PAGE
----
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Protecting monks from themselves

30 พฤศจิกายน 2557, 23:00 น.
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Protecting monks from themselves

Protecting monks from themselves

Scandal after scandal has come to light involving rich temples and the misconduct of monks, spurring the military government into action by initiating a law that seeks to bring order to the clergy.

Buddhism preaches frugality but that fundamental principle has been challenged with some temples and monks amassing massive wealth.

Recently, Phra Phromsuthi, abbot of the prestigious Wat Saket and a member of the Supreme Sangha Council, came under fire for allegedly abusing billions of baht of temple donations.

Authorities cleared him of the allegation but the public's scepticism has not gone away.

Experts say grey areas remain in the way temples, particularly some of the prestigious ones, have spent their public donations.

Research by the National Institute of Development Administration (Nida) showed temple donations nationwide are worth 100-120 billion baht a year.

Temple donations are sometimes spent as personal money by the monks and the transactions of temples have gone unaudited.

Some temples have been accused of running a propaganda machine that attracts huge donations from the faithful through a sophisticated marketing network.

Other temples own vast tracts of land which are turned into lucrative markets or are put up for commercial developments.

There are almost 300,000 monks in 35,000 temples and 5,000 monasteries nationwide, which hold over 40 billion baht worth of land between them. Temples are regarded by the law as non-profit establishments. However, abbots have legal control over the management of the temples' assets, which proceeds unchecked.

Certain senior monks have owned or been driven in luxury cars and seen around flaunting brand-name personal effects.

Other monks have been caught breaking cardinal rules by engaging in sexual misconduct. Many are defrocked but faced no criminal prosecution owing to the absence of a relevant criminal law.

The issues undermining Buddhism as an institution sprang to the attention of the National Council for Peace and Order (NCPO) which listed them as among its priority problems to tackle. The NCPO has sponsored the so-called Patronage and Protection of Buddhism Bill, now being vetted by the Council of the State, the government's legal arm.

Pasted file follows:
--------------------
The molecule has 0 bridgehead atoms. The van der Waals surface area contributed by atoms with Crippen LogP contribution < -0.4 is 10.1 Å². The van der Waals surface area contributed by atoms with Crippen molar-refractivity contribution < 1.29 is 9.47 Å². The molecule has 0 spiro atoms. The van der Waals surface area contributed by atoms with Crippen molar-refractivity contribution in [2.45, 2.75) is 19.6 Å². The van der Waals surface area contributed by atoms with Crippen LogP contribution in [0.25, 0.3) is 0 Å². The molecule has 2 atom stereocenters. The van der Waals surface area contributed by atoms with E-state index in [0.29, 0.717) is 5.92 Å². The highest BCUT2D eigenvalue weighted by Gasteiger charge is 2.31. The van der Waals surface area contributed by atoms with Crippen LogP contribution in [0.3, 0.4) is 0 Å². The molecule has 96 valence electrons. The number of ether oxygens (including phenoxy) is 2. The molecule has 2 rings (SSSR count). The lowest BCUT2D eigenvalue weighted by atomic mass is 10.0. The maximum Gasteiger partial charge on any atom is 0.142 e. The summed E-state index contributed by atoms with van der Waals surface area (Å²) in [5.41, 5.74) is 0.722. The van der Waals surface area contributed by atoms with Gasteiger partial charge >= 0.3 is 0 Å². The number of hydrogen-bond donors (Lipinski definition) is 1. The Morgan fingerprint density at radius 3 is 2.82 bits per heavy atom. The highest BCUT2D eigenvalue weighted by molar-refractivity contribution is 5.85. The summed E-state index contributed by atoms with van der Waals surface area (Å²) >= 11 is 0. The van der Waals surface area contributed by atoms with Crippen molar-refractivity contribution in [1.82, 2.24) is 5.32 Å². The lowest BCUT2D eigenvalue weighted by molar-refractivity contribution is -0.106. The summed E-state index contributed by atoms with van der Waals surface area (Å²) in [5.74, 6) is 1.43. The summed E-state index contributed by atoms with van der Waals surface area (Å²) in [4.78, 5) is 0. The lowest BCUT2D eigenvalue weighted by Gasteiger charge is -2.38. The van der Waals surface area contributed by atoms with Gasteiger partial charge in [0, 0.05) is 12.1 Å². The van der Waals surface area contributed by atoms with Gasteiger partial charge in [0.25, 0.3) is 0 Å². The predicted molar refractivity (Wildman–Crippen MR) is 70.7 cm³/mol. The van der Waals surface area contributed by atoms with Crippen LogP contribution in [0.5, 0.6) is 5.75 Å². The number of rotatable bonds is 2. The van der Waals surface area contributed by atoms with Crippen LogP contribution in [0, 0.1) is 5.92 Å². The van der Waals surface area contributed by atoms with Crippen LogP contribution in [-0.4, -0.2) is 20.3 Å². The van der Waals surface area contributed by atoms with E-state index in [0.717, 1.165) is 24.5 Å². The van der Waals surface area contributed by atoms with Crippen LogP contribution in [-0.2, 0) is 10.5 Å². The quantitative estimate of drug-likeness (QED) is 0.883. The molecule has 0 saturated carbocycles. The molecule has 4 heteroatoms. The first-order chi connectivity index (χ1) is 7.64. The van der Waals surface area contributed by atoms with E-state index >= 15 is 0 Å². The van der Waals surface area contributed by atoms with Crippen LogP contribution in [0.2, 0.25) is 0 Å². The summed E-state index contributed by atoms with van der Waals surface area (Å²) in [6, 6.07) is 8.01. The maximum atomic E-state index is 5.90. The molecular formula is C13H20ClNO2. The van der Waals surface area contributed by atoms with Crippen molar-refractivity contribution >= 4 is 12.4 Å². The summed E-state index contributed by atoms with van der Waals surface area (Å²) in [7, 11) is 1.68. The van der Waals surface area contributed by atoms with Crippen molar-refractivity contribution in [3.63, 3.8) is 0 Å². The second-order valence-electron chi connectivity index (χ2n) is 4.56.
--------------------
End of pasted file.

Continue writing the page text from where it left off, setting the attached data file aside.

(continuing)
The council would establish a central body, the Patronage and Protection of Buddhism Committee, to keep tabs on temple spending. The law, if passed, would set new precedents — meting out legal punishments against monks who commit cardinal sins including breaking the vow of celibacy and also against those complicit in the monks' misconduct.

The existing law governing temples and monks is the Sangha Act, which has been amended twice since its enactment in 1941. The most recent change in 1992 put temples nationwide under the administration of the Sangha Supreme Council (SSC) headed by His Holiness the Supreme Patriarch and with members being 12 of the country's most senior monks.

The SSC oversees the Sangha Act which sets punishments or disciplinary actions for monks and novices whose conduct damages the reputation of Buddhism. The punishments include defrocking.

The key force behind the drafting of the Patronage and Protection of Buddhism Bill is Nopparat Benjawatthananant, former director of the National Office of Buddhism (NOB). He said the bill will streamline the work of the juristic entities formed to run individual temples for the benefit of communities.

It will also regulate the behaviour of monks through strict enforcement of the religious code of conduct.

"The monks who are the keepers of the rules must have the courage to see to swift enforcement of the law [against rogue monks]," he said. His biggest concern is cronyism within the clergy where senior monks with the authority to act against unruly monks look the other way to protect one of their own.

The Patronage and Protection of Buddhism Committee will have wide powers, from investigation to prosecution, to bring monks who break the law to justice.

Mr Nopparat said the bill would enable law enforcement officers and the public to file complaints against monks and their accomplices.

The bill will also compel temples — which teach disciples to pay large sums of money to "buy merit" — to reform themselves, Mr Nopparat said.

Activist monk Phra Buddha Isara, the abbot of Wat Om Noi in Nakhon Pathom, has urged the National Legislative Assembly to rush the passage of the bill to allow for monks who amassed riches and those defrocked on the grounds of criminal wrongs to face the justice system.

However, he said he held little hope in the NOB's efforts to push the bill through the NLA. "It's not easy to convince the bigwigs in the SSC to sit back and let the axe fall on the monks," he said.

The bill looks certain to run into stiff opposition, especially from the movers and shakers in the SSC, he said. He suggested the anti-graft agency and the Auditor-General join the civil sector to run checks on wealthy temples and senior monks who are unusually rich.



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